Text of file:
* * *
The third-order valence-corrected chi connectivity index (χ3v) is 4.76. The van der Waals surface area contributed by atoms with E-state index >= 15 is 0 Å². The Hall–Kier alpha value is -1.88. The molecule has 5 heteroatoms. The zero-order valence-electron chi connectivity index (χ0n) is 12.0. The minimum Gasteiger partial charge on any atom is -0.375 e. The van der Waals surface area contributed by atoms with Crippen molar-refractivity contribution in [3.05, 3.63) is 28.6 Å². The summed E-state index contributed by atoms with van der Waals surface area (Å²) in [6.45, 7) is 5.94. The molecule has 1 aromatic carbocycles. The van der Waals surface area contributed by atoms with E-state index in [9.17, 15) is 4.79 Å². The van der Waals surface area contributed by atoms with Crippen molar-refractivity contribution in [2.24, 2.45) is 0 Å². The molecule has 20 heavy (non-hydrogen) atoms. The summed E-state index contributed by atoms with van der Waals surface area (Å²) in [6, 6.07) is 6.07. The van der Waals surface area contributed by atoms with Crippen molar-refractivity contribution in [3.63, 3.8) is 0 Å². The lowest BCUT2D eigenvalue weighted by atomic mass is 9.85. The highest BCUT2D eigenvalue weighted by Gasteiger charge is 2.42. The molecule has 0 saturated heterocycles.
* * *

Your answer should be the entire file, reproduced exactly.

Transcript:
The third-order valence-corrected chi connectivity index (χ3v) is 4.76. The van der Waals surface area contributed by atoms with E-state index >= 15 is 0 Å². The Hall–Kier alpha value is -1.88. The molecule has 5 heteroatoms. The zero-order valence-electron chi connectivity index (χ0n) is 12.0. The minimum Gasteiger partial charge on any atom is -0.375 e. The van der Waals surface area contributed by atoms with Crippen molar-refractivity contribution in [3.05, 3.63) is 28.6 Å². The summed E-state index contributed by atoms with van der Waals surface area (Å²) in [6.45, 7) is 5.94. The molecule has 1 aromatic carbocycles. The van der Waals surface area contributed by atoms with E-state index in [9.17, 15) is 4.79 Å². The van der Waals surface area contributed by atoms with Crippen molar-refractivity contribution in [2.24, 2.45) is 0 Å². The molecule has 20 heavy (non-hydrogen) atoms. The summed E-state index contributed by atoms with van der Waals surface area (Å²) in [6, 6.07) is 6.07. The van der Waals surface area contributed by atoms with Crippen molar-refractivity contribution in [3.63, 3.8) is 0 Å². The lowest BCUT2D eigenvalue weighted by atomic mass is 9.85. The highest BCUT2D eigenvalue weighted by Gasteiger charge is 2.42. The molecule has 0 saturated heterocycles.